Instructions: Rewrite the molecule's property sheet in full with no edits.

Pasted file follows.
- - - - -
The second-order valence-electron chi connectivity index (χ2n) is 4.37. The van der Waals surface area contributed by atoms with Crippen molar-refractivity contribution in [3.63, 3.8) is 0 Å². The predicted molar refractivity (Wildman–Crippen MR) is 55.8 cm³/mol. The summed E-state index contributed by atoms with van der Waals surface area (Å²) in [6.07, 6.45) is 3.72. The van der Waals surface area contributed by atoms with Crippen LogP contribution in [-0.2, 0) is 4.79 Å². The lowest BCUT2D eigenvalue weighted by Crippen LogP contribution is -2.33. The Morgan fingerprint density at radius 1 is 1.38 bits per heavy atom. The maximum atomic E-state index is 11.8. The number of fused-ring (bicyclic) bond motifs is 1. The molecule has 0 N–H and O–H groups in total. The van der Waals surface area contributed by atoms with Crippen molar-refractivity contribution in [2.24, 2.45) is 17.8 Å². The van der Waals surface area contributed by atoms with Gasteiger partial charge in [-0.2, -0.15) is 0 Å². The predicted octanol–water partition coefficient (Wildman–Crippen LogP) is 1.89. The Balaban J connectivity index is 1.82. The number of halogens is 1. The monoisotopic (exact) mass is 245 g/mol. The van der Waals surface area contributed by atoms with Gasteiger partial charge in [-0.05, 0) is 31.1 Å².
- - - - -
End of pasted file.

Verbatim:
The second-order valence-electron chi connectivity index (χ2n) is 4.37. The van der Waals surface area contributed by atoms with Crippen molar-refractivity contribution in [3.63, 3.8) is 0 Å². The predicted molar refractivity (Wildman–Crippen MR) is 55.8 cm³/mol. The summed E-state index contributed by atoms with van der Waals surface area (Å²) in [6.07, 6.45) is 3.72. The van der Waals surface area contributed by atoms with Crippen LogP contribution in [-0.2, 0) is 4.79 Å². The lowest BCUT2D eigenvalue weighted by Crippen LogP contribution is -2.33. The Morgan fingerprint density at radius 1 is 1.38 bits per heavy atom. The maximum atomic E-state index is 11.8. The number of fused-ring (bicyclic) bond motifs is 1. The molecule has 0 N–H and O–H groups in total. The van der Waals surface area contributed by atoms with Crippen molar-refractivity contribution in [2.24, 2.45) is 17.8 Å². The van der Waals surface area contributed by atoms with Gasteiger partial charge in [-0.2, -0.15) is 0 Å². The predicted octanol–water partition coefficient (Wildman–Crippen LogP) is 1.89. The Balaban J connectivity index is 1.82. The number of halogens is 1. The monoisotopic (exact) mass is 245 g/mol. The van der Waals surface area contributed by atoms with Gasteiger partial charge in [-0.05, 0) is 31.1 Å².